or the dominating hills round about.
On our right could be seen amongst the very high mountains the brilliant New Zealand troops, entrenching on the Rhododendron spur which faced Chunuk Bair range only about a quarter of a mile distant.
Fresh but unsuccessful attacks were made on August 7th. During the evening reconnoitring parties from the various regiments were sent out to ascertain the enemy's position, & to prepare for an attack which was being prepared for the early dawn.
The next morning the New Zealanders were visible against the sky line which showed that they had successfully gained the Chunuk Bair Ridge, which, by the way, was lost for ever a few days later
after they had been replaced by English battalions who, on account of overwhelming numerous the numerical superiority of the enemy, were forced to retire over the ridge with fearful loss.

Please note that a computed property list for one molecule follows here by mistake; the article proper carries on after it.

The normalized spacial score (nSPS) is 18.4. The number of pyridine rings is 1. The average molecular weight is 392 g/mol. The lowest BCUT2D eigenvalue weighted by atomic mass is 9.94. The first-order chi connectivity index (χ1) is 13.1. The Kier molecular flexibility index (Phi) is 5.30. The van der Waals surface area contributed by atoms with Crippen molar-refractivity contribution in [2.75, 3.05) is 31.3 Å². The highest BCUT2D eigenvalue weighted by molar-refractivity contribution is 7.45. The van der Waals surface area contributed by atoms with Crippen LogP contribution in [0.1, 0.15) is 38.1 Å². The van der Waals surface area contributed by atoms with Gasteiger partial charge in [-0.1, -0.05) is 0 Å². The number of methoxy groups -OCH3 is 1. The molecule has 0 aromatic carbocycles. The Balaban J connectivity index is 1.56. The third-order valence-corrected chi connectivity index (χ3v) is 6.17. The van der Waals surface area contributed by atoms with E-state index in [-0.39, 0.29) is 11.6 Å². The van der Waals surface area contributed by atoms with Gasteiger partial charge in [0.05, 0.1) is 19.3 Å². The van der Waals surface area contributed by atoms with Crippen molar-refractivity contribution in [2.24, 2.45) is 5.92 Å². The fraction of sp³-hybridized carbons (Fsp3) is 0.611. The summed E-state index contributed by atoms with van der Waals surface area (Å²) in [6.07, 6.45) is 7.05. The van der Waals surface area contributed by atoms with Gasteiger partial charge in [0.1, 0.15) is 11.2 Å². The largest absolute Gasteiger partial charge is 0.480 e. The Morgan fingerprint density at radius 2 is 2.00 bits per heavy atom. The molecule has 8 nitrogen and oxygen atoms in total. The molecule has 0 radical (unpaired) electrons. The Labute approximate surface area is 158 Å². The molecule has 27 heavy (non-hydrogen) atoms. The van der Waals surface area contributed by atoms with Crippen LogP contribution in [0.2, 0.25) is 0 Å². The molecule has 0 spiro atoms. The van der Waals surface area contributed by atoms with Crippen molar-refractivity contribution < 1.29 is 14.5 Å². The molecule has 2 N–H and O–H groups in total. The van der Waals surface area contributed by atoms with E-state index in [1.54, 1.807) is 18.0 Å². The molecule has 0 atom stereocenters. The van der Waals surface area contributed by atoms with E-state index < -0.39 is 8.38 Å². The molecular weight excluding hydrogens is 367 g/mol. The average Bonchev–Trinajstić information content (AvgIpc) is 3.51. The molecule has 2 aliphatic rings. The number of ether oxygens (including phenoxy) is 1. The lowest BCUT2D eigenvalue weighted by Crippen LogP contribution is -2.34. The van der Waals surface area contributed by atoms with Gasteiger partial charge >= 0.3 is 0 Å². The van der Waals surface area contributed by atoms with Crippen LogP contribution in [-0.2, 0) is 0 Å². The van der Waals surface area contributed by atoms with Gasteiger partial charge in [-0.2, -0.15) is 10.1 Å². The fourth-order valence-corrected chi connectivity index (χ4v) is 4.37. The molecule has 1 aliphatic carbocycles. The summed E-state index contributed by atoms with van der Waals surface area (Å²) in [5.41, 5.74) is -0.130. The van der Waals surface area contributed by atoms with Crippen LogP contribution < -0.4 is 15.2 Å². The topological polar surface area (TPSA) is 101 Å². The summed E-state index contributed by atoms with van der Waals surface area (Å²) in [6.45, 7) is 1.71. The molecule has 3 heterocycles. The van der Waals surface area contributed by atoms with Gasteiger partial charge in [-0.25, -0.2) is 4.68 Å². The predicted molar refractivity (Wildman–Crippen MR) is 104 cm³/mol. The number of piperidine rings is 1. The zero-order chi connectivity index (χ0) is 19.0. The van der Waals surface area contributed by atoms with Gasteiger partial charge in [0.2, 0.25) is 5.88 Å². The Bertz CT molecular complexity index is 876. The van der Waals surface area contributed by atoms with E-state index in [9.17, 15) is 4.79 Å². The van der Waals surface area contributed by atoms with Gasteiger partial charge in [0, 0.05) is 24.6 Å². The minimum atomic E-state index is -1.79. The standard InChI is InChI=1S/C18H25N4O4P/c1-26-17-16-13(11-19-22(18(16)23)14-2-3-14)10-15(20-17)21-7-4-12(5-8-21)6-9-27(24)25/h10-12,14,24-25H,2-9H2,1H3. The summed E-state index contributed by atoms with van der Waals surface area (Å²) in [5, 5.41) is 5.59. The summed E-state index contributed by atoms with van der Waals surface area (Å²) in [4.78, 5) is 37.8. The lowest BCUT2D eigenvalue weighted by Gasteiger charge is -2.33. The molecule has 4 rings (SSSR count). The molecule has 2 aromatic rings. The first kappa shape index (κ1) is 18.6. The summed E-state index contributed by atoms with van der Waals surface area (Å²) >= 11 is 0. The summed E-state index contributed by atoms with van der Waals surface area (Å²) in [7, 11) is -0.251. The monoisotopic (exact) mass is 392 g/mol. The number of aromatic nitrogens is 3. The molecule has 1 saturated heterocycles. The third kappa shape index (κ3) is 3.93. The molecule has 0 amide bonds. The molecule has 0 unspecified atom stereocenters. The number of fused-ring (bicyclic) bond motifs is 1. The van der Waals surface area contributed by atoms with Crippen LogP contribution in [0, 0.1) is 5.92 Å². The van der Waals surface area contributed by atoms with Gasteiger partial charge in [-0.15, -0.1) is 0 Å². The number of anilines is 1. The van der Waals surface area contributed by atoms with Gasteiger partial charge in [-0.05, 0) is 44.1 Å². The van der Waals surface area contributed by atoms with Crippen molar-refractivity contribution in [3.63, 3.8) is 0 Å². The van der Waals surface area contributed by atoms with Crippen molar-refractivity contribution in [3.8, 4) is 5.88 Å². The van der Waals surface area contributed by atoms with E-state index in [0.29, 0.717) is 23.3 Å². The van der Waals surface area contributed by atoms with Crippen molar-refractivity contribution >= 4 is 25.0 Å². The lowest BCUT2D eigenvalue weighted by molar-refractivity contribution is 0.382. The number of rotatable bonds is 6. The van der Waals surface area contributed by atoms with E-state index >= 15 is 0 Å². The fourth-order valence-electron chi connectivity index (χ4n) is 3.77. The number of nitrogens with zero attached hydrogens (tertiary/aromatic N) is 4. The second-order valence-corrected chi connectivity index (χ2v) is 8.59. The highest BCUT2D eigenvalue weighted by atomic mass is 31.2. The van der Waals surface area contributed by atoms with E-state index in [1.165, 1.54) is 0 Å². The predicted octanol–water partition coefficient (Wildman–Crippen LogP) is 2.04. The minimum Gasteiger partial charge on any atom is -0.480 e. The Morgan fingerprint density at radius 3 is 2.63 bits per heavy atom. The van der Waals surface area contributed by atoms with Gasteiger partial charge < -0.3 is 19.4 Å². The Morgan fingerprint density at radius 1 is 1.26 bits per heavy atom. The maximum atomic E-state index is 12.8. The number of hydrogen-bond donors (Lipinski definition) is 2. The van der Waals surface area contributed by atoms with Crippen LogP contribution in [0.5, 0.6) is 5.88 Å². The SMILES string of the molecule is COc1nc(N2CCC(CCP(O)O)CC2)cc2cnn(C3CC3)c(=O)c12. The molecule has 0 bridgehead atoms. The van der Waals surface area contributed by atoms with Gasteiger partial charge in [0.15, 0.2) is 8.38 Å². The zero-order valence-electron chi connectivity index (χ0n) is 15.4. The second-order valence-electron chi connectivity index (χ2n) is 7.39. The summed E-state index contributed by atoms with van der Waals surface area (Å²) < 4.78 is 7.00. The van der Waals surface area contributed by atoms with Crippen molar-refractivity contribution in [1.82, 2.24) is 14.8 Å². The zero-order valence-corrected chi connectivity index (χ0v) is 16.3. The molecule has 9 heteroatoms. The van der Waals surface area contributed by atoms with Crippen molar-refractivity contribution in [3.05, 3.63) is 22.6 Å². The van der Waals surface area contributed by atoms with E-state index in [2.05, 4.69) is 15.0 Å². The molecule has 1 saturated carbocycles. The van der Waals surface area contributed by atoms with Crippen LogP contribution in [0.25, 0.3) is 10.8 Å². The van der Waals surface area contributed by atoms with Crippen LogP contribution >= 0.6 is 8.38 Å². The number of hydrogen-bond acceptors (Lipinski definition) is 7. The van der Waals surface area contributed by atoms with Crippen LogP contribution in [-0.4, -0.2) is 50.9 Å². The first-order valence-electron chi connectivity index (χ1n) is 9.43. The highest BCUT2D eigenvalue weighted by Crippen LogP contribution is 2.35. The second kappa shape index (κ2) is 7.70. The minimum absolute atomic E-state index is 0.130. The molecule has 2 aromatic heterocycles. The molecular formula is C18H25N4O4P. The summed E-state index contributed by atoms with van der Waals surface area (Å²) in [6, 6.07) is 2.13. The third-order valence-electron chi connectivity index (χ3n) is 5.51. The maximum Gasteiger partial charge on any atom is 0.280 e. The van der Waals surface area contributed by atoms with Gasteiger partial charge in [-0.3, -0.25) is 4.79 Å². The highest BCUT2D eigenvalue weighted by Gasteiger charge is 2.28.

But the Turks suffered frightful casualties for this success as our warships and land batteries taking full advantage of their exposed target, pelted them with shrapnel and high explosives. ten New Zealand machine guns placed on commanding positions greatly helped the artillery, and the Turks were literally annihilated.
A visit to the sap leading to the scene of the Sari Bair fighting
On August 9th, the Ghurkhas who must have been magnificently led assaulted the Sari Bair ridge and lodged themselves defiantly on top, where, it is said,